Commit!: The Day After – and E-waste
Two days in New York City at the CR Commit! Forum connecting with folks who take IT sustainability and corporate social responsibility seriously was certainly time well spent. Perhaps most exciting was to meet those folks I’ve been connecting with online and on the phone over the last few years, but had never met in person. And meeting folks who are actively trying to move their organizations forward is definitely gratifying, and in some cases, inspirational.
The conference itself, however, suffered from “first conference pangs” and I’m sure will be better next year, benefiting from this year’s experience and a venue more receptive to the organizers; requests, such as, not using bottled water on stage. The prevalence of bottled water was perhaps emblematic of the wide range of values embodied by the many attendees and presenters. There really was no universal hymnbook, no set of core values universally held, despite the presumption that there was. With a mantra focused on asking organizations to commit, my question is, “Commit to what?”
One repeated plea seemed to be to commit to being part of the Global Reporting Initiative – though reporting through the GRI is not what “most” organizations represented are doing. And frankly, there was really no open debate as to whether reporting through the GRI is a good idea or not – some discussion of the risks and how to avoid them – but no “Oxford-style debate” on that topic.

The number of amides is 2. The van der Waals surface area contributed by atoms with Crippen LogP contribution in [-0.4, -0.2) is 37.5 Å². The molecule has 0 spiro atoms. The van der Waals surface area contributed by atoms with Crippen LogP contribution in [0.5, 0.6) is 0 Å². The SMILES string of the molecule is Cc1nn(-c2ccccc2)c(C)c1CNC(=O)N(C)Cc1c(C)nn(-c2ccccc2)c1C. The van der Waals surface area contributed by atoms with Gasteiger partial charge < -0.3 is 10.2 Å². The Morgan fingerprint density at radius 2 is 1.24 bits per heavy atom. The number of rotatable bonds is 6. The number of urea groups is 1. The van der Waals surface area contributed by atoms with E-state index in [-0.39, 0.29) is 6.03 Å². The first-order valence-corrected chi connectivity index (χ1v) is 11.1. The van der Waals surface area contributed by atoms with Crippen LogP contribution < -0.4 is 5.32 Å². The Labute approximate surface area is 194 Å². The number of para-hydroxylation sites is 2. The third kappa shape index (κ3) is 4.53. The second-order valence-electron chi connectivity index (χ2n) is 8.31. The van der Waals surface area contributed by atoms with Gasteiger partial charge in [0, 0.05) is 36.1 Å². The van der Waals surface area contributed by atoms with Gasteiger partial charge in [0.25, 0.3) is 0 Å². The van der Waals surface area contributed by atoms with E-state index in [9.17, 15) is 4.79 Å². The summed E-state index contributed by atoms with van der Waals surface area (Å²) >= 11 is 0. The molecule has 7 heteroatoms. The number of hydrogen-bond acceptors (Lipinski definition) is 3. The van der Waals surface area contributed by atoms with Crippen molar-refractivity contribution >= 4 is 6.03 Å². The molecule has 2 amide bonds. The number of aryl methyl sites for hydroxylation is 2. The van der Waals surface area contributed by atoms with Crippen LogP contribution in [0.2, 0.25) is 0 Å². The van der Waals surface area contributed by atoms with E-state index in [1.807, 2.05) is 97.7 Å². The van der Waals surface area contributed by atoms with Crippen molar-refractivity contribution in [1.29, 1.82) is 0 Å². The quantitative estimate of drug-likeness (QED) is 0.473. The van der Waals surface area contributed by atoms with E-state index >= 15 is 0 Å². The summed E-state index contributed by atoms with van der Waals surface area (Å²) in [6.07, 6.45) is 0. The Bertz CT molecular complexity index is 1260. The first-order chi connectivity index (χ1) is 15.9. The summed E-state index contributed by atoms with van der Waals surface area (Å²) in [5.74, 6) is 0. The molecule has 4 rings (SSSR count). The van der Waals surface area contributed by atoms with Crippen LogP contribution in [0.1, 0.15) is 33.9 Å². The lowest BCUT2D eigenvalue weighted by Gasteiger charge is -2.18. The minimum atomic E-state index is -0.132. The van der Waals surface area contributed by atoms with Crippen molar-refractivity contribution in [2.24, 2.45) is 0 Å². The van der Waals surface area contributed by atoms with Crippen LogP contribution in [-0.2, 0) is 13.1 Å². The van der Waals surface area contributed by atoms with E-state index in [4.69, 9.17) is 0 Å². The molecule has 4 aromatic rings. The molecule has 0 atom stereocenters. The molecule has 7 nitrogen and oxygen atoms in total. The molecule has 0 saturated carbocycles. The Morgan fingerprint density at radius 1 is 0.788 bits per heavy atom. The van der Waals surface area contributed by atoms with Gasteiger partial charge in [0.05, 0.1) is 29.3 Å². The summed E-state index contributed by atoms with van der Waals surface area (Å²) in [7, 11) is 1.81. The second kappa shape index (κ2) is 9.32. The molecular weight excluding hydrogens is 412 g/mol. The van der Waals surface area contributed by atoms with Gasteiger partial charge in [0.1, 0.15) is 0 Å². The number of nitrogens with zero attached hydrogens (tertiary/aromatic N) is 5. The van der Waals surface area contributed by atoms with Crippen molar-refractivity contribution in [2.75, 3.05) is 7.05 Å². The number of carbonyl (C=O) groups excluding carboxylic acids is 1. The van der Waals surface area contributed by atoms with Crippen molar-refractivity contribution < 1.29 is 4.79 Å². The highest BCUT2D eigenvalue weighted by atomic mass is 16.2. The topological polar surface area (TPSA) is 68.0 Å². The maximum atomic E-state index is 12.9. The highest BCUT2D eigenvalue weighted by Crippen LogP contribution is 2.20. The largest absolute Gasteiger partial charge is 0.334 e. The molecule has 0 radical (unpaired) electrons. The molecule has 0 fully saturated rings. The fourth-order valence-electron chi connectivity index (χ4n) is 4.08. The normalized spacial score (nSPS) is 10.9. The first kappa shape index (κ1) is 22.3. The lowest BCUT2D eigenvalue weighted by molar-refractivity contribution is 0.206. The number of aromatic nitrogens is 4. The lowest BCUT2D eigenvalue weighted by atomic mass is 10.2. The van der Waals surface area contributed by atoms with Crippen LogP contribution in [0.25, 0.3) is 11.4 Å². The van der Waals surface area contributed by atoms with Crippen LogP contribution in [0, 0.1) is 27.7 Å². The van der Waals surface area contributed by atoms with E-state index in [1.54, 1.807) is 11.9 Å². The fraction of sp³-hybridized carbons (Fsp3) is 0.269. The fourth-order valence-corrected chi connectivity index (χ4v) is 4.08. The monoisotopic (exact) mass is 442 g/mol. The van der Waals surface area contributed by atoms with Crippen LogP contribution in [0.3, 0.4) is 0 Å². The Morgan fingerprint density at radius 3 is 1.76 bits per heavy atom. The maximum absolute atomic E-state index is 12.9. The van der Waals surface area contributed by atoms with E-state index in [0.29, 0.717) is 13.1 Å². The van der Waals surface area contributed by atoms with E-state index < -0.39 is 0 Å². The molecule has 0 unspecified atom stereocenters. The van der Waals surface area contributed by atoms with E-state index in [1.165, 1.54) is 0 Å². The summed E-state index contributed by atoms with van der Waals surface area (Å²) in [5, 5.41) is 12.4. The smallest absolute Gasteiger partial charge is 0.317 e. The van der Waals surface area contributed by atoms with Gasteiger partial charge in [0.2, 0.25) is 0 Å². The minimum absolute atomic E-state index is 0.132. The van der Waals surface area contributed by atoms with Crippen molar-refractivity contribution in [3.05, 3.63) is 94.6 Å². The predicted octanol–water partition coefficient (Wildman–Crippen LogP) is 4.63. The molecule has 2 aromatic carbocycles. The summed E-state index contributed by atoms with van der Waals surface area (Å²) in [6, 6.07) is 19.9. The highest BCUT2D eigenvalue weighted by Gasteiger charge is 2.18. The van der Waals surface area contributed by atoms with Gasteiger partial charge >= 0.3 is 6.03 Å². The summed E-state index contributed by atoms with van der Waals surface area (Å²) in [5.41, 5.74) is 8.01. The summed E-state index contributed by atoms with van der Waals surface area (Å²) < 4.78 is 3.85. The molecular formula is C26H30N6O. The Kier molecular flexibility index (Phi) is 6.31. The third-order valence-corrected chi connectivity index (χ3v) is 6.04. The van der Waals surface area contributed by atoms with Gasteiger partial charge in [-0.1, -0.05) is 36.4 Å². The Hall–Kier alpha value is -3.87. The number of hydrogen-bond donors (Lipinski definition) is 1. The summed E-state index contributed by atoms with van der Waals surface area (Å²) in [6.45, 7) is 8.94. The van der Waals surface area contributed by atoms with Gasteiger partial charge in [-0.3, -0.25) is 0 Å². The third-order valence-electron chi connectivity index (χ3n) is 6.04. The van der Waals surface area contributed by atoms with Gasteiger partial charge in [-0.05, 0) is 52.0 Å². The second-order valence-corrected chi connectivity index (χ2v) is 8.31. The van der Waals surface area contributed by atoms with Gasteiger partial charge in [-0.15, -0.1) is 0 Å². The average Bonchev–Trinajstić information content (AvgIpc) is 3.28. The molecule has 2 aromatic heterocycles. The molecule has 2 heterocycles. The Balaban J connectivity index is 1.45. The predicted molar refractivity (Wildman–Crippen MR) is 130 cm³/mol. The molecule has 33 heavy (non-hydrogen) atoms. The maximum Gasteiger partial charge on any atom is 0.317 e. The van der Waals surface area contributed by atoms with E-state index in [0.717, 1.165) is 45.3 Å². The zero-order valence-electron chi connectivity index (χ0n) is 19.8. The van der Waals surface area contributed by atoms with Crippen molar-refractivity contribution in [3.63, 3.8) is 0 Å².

I was inspired by one 10 minute tale proffered by Compass Group and the tomato pickers in Immokalee, Florida. Admittedly forced into recognizing the gross injustices Florida tomato-pickers face, in the fall of 2009 Compass agreed to higher tomato prices to help laborers. In April 2010, food service giant Aramark followed suit.
Missing, I believe, was education on issues that could help organizations challenge their status quo on sustainability. Too many folks seemed more focused on reporting than on actually effecting change. From my e-waste centric vista, for a purportedly sustainability savvy crowd, the knowledge gap is considerable. Every one of the organizations present is generating electronic waste. Only a few of the corporate sustainability/CSR leaders understand the environmental, social and brand risks at stake. In my mind, a conference that’s asking for commitment needs to do a better job of exposing the shortfalls. I’d like to see folks come away more committed to trying to effect change, and less self-congratulatory.